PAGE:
The Vanishing of Ethan Carter is a game inspired by “weird horror fiction” and it sets you loose in a small open world. You explore at your own pace, in your own way.
In The Vanishing of Ethan Carter, players take on the role of main protagonist Paul Prospero, a supernatural detective who travels to Red Creek Valley to uncover the mysteries behind a letter from a boy named–you guessed it–Ethan Carter. The game tells a rather simple story that never really goes anywhere until the very end and then consequently stops immediately. The protagonist’s inner monologue provides a lot of the exposition and insight into the world. I can’t say I wasn’t disappointed with the lack of traditional storytelling throughout most of the game, but this isn’t a visual novel; it’s an interactive experience.
The game will have players interacting with the environment. Some will stumble across a crime scene and recreate it by, for example, finding the murder weapon, putting it back where it was before the attack. Rearranging the world around you into the way it was before the crime is the key mechanism here, which works hard to make you feel like a detective. Supernatural elements are key to the gameplay, as once everything has been put in place, you can watch the crime unfold before you. It’s a fascinating, if a bit simplistic system that I found baffling at first due to some of its unintuitive nuances and a lack of a tutorial. The game prides itself on not holding your hand, but the simple mechanics aren’t difficult to grasp because they aren’t difficult, just a bit clunky.
It’s impossible to not immediately mention the incredibly impressive photo realistic graphics. The consistently unsettling environments do a great job of immersing you in the experience and keep you on the edge of your seat, even when nothing’s happening. Red Creek Valley’s forests and foliage, churches and graveyards, mines and tunnels are among the locations that make The Vanishing of Ethan Carter’s setting a wonderfully well realized place. It’s all weaved together into a single realistic environment. Loading screens are non-existent and help make the world seem connected and real. Immersion is the key to the experience and every aspect of the game, from the eerie soundtrack, to the minimalist interface work toward this goal.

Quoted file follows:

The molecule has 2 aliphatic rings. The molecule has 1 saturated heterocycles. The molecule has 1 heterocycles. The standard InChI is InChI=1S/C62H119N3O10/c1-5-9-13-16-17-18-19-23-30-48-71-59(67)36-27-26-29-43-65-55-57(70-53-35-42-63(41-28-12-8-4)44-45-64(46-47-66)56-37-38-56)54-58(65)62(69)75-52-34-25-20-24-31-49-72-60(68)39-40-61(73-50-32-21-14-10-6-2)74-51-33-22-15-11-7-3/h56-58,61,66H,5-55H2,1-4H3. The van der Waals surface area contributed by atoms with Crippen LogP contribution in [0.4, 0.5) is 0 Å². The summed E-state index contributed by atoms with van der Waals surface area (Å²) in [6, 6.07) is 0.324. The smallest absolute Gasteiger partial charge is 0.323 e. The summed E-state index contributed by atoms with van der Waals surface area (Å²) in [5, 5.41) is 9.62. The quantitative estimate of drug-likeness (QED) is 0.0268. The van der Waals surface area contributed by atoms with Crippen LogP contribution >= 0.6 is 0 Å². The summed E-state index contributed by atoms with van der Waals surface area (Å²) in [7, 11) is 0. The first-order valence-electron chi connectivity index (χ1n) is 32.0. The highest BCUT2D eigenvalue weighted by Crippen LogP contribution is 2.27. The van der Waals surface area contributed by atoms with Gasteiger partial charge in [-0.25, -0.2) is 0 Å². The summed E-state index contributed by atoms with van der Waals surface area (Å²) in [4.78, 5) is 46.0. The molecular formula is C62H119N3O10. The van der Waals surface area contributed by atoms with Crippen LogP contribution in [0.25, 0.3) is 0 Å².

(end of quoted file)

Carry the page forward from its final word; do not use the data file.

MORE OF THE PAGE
Aside from the technical prowess and beauty of the photo-realistic graphics, it’s the little details that added the most to the impressive visuals. Butterflies fluttering through the air, grass blowing in the wind and other small nature-fueled visuals adds to the realism of the setting. This provides a gigantic evidence of developers having put a lot of love into Red Creek Valley. At times it can almost be a sort of spiritual experience. Walking through a calm, desolate town, listening to the birds and thinking about what could have happened here. It’s all eerie and soothing at the same time.
Deadly traps and placed around the starting area, but are harmless to you. When triggered, they simply activate and inform players that there are more in the area. This is done through context and the “Sense” ability. Along with giving your main character, Paul Propsero, the ability to see crimes that have already happened, it gets him into a lot of strange situations and is the delivery method for Ethan Carter’s many letters and stories. These creepy pages left by Ethan tell chilling tales that have an impact on you that’s unexplainable until you experience it for yourself. The soundtrack is stunningly detailed and the mesmerizing environments add to the profundity of Ethan’s sad, lonely stories.
By the end the places you visit and the things you see are put into context and given a whole new meaning. While the characters and story are quite shallow, the game’s focus on immersion and atmosphere is commendable. For a preview of the type of experience the game provides, read the prequel mini-comic that introduces you to the characters, story, setting and atmosphere of the game.